Just what is a balanced fund, anyway?
Once upon a time, the answer was simple. Balanced funds were portfolios that maintained about 60% of their assets in stocks and the remaining 40% in bonds. Sometimes the mix was closer to 50-50, but the basic idea was the same, and the portfolios didn't change much.
"Balanced funds are a lot more flexible than they once were," said John Markese, president of American Assn. of Individual Investors, based in Chicago. "The old classic balanced fund is hard to find," he said.
Indeed, some so-called balanced funds today invest more than 75% of their assets in stocks, while others have only a 25% exposure to equities. Still others will plow significant sums into convertible bonds, which are part stock and part fixed-income instrument. Some even own foreign stocks.
About three years ago, Fidelity Balanced fund was criticized for having as much as 40% of its holdings in foreign securities--unthinkable under the classic notion of a balanced fund.
Noted Morningstar equity analyst Russ Kinnel: "Today, there's not much difference between a balanced fund and an asset allocation fund."
"Asset allocation" funds, as defined by Morningstar, are portfolios that offer full diversification in a single fund. Depending on the circumstances, these funds will invest in a mix of stocks, bonds, cash and other asset classes.
Because some balanced fund managers at times act like asset allocation managers, Morningstar created an umbrella term, "domestic hybrid," to classify both types of portfolios.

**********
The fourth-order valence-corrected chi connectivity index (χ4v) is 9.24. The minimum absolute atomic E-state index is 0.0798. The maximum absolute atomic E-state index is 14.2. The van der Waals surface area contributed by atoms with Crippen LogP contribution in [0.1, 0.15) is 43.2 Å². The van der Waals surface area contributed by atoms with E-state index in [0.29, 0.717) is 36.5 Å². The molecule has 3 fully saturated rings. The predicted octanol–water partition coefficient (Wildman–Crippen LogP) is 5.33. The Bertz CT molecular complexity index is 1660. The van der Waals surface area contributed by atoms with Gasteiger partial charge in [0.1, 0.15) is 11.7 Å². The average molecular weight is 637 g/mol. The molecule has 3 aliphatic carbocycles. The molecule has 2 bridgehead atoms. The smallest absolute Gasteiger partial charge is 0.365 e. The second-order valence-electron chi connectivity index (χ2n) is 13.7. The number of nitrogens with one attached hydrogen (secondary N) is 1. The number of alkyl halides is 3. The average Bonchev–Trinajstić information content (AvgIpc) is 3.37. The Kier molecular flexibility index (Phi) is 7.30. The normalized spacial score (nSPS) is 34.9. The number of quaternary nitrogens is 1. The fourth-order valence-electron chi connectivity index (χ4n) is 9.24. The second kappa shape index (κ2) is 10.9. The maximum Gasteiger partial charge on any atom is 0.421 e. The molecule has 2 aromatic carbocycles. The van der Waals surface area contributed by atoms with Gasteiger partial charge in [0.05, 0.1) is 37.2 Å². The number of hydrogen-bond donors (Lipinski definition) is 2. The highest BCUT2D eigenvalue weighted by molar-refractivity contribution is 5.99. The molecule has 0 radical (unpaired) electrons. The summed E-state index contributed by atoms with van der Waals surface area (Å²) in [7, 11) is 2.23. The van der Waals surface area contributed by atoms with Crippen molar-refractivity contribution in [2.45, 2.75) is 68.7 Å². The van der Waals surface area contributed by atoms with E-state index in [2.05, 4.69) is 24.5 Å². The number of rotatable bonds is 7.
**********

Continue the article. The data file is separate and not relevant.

"Back when we had it separated, I spent so much time switching back and forth," Kinnel said. "One month, I'd say this fund is a balanced fund. Then the next month, I'd figure, 'Nope, it's really an asset allocation fund.' "
So-called flexible portfolios can also look a lot like balanced funds, and vice versa.
A flexible fund, as defined by Lipper Analytical Services, Morningstar's rival, is a fund whose manager has the option to shift money among stocks, bonds, cash and other assets. Lipper spokeswoman Melissa Daly says her firm would consider a fund "balanced" if it stayed fairly true to a 50-50 or 60-40 split between stocks and bonds.
Flexible portfolios, on the other hand, can shift assets more wildly, according to Lipper's definition.
(Lipper also tracks a "global flexible portfolio" category, which consists of funds that must have at least 25% of assets invested in securities traded outside the U.S., and "balanced target maturity" funds, which invest in stocks and bonds and which provide a guaranteed return on the bond portion when the bonds mature.)
Does it matter whether a fund is called "balanced," "asset allocation" or some other term, if it gets the job done--that is, boosting diversification and (hopefully) lowering risk?
Probably not. What really matters, experts say, is that investors understand exactly what a fund manager can do in terms of moving money around.
Michelle Smith, of the Mutual Fund Education Alliance in Kansas City, Mo., said it's important for investors to read a fund's prospectus and be comfortable with the flexibility the manager has--and therefore the level of risk he or she can take.